USCRI: U.S. Committee for Refugees and Immigrants

Donate. Act. Learn.

Please leave this field empty

Response to Syrian Refugee Crisis Struggles from Lack of Funds 

Syrian refugees wait in line to
register with UNHCR in Amman, Jordan

November 7, 2012

Anyone you talk with in Jordan today who is involved in the humanitarian response to the Syrian refugee crisis that now grips the region will quickly tell you that a large infusion of cash from international donor countries is desperately needed. In conversations with officials from UNHCR — which is coordinating the overall effort to help Syrian refugees streaming into the country — and in talks with Jordanian government ministries and international NGOs on the front line of providing food, shelter and medical care to refugees, the U.S. Committee for Refugees and Immigrants (USCRI) team has heard one thing over and over this week: much more funding from the big donor nations now is urgent. More resources are needed to meet the problems the refugees face; the situation is growing worse, and their prospects are bleak as winter arrives here.

In September, UNHCR estimated that 710,000 refugees running from the destruction and violence in Syria would find themselves by the end of this year stranded in the neighboring countries of Jordan, Turkey, Lebanon and Iraq, in need of everything to survive. The effort to meet those needs was calculated to cost a total of $488 million, and was published in the comprehensive document called The Syria Regional Response Plan. The appeal to fund that plan subsequently went out to donor nations around the world. The international response so far can only be described as abysmal. Only 30% of the funds required have been received to date, leaving the countries hosting the refugees and UNHCR in some cases strapped for the resources to meet the pressing basic needs of the Syrian refugees, three quarters of whom are women and children.

In spite of this large failure to sufficiently help pay for the enormous humanitarian effort in the Middle East by donor nations — Europe, the United States, wealthy regional countries — the government of Jordan, UNHCR, and local NGOs like the Al Noor Hussein Foundation gamely press on daily to deliver assistance to desperate refugee families here. It is an admirable study in determination, persistence, and problem-solving.

The funding crisis in Jordan already is causing planned cuts in humanitarian relief, however. Jordan’s portion of the Response Plan was $246 million to deliver aid and assistance to Syrian refugees in this country. Without funds, there is no help.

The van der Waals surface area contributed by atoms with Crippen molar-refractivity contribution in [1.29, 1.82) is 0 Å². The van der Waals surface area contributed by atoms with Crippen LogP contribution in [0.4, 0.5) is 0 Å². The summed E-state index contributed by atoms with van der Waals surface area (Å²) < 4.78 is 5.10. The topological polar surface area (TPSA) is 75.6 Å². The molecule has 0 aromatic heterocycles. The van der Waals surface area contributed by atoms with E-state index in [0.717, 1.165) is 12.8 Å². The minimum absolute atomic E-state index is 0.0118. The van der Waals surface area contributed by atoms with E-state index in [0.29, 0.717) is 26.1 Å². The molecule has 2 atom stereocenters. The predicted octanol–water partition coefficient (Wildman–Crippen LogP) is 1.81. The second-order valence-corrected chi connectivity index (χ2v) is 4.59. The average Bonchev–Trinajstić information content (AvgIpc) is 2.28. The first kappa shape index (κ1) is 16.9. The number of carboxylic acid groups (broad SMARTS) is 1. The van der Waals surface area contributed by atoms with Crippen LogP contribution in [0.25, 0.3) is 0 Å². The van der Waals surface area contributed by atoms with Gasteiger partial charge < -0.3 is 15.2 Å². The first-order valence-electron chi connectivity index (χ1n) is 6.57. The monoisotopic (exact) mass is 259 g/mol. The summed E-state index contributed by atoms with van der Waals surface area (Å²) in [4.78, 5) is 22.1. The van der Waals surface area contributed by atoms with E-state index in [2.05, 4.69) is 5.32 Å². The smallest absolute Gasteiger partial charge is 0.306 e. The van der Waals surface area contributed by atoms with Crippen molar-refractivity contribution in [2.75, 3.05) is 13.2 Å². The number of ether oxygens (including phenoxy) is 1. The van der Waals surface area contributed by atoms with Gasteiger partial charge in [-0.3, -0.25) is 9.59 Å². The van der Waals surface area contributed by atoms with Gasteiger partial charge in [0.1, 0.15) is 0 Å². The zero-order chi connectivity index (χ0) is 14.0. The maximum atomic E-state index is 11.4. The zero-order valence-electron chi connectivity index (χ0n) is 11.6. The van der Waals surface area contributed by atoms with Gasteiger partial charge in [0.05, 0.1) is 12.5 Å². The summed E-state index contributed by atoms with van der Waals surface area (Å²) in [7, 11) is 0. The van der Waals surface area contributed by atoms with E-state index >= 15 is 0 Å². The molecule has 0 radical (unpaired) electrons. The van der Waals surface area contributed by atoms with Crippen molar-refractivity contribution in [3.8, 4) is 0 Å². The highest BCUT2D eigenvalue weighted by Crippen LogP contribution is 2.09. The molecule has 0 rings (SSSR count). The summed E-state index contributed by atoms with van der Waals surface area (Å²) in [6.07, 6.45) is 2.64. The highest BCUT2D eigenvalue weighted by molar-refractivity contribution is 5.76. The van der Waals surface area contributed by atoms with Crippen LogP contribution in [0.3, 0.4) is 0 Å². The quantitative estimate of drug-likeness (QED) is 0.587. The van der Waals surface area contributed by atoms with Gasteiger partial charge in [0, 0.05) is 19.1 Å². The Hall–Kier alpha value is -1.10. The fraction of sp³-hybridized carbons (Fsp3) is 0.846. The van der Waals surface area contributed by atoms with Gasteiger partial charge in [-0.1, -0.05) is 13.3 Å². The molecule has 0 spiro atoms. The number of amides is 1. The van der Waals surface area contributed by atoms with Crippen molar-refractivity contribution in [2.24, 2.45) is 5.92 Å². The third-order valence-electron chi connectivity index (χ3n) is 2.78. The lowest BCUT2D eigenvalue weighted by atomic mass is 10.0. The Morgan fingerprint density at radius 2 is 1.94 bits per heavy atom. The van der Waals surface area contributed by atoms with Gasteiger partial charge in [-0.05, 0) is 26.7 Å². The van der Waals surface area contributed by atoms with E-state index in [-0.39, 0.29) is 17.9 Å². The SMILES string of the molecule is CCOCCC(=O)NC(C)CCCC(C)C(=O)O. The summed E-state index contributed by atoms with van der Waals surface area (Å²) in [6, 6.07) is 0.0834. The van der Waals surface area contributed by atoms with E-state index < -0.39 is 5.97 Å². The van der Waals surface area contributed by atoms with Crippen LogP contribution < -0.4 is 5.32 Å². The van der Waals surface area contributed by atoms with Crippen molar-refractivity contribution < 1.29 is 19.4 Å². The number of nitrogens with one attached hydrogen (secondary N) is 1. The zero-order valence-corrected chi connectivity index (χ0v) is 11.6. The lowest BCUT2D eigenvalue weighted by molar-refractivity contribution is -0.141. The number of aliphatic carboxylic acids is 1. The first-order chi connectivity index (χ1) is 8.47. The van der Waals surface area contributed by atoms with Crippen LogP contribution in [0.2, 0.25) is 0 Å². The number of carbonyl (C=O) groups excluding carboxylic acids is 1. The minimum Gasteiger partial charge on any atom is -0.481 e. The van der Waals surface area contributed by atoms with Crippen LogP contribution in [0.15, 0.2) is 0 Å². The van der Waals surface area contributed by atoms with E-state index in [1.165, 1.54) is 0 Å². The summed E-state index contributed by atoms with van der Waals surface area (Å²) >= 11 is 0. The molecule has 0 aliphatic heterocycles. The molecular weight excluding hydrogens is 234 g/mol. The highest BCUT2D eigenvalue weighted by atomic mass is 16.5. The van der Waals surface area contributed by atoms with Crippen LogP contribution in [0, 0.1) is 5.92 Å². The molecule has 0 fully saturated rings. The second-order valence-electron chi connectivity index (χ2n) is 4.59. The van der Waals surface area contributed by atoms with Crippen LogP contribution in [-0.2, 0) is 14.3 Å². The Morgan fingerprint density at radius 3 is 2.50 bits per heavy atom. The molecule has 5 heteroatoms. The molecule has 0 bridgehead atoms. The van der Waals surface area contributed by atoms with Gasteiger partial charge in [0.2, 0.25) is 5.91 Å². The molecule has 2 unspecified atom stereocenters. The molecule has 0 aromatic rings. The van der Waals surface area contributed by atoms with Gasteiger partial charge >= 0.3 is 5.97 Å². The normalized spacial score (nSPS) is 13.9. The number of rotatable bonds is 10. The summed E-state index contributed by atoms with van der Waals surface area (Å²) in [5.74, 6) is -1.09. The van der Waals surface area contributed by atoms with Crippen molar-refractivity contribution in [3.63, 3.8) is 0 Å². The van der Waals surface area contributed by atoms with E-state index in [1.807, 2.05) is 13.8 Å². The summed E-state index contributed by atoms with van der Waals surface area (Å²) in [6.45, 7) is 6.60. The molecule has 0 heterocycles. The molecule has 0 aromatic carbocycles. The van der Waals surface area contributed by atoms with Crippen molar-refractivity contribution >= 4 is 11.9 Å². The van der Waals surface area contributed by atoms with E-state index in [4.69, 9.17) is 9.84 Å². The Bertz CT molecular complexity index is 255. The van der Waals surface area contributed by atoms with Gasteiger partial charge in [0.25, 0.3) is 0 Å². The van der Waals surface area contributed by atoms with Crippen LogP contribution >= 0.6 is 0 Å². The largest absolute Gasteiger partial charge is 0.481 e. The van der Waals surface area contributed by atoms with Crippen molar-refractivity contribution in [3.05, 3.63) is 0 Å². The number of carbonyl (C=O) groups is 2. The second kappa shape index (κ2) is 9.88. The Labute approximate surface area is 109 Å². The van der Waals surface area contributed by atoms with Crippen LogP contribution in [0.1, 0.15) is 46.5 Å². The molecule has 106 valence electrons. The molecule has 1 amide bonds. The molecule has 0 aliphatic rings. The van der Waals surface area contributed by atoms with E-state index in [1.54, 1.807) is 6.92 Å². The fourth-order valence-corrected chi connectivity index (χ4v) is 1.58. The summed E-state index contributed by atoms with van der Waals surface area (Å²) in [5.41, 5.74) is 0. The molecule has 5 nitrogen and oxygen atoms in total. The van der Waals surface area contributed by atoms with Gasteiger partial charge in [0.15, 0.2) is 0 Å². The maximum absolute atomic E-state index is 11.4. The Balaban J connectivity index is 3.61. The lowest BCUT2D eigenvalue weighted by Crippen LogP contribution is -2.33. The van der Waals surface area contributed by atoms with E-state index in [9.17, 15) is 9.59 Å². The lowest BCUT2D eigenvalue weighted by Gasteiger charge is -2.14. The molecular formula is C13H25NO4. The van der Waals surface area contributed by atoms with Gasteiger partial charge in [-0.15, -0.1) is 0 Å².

Of the approximately 200,000 Syrian refugees now in Jordan, all but 30,000 of them are surviving not in the highly visible camp of Za’atari, but unseen in urban settings like Amman — a city of more than 1 million people — and in rural villages along country's northern border. While cities and towns present better opportunities than camps for most refugees, they also present their own challenges. It is difficult for refugees to find their way to UNHCR facilities in Jordan, and to the government and NGO support they need. Services are more easily delivered in a centralized camp such as Za’atari, but at a high price for refugees' rights, safety, and health.

The government of Jordan has embraced hosting the current Syrian and the previous Iraqi refugees in its cities and towns — an enormous humanitarian act. But the system may be breaking down under stress. Syrian and Iraqi refugees in Jordan now represent 20% of the country's total population, a staggering figure. The price of housing and rents have soared, and in some areas shelter is in short supply. Cash assistance programs for the most vulnerable refugees living in urban areas of Jordan may run out of funds. Unemployment is getting worse for Jordanians and for Syrians, putting pressure on families and communities. Refugees need extra cash for winter to pay for heat, warmer clothes, and blankets. Schools are becoming overcrowded.

The Jordanian government, facing a budget crisis of its own, has subsidized the fuel, food, electricity, medical, and public education costs of the Syrian refugees for more than a year and half since the crisis began. Dwindling financial support from the international donor countries may make it impossible for the government to continue in that unusually generous role for much longer.

Lives are at stake. Wealthy donor countries have a moral obligation to better help the host countries like Jordan and UNHCR, meet the pressing needs of Syrian refugees today.

Tweet this post: Funding is a major barrier in Syrian #refugee crisis. Updates from the border, #Zaatari #Syria #Jordan from @USCRIdc

<< Older posts

Post a New Comment

Enter this word:

©2015 USCRI
Powered by Blackbaud
nonprofit software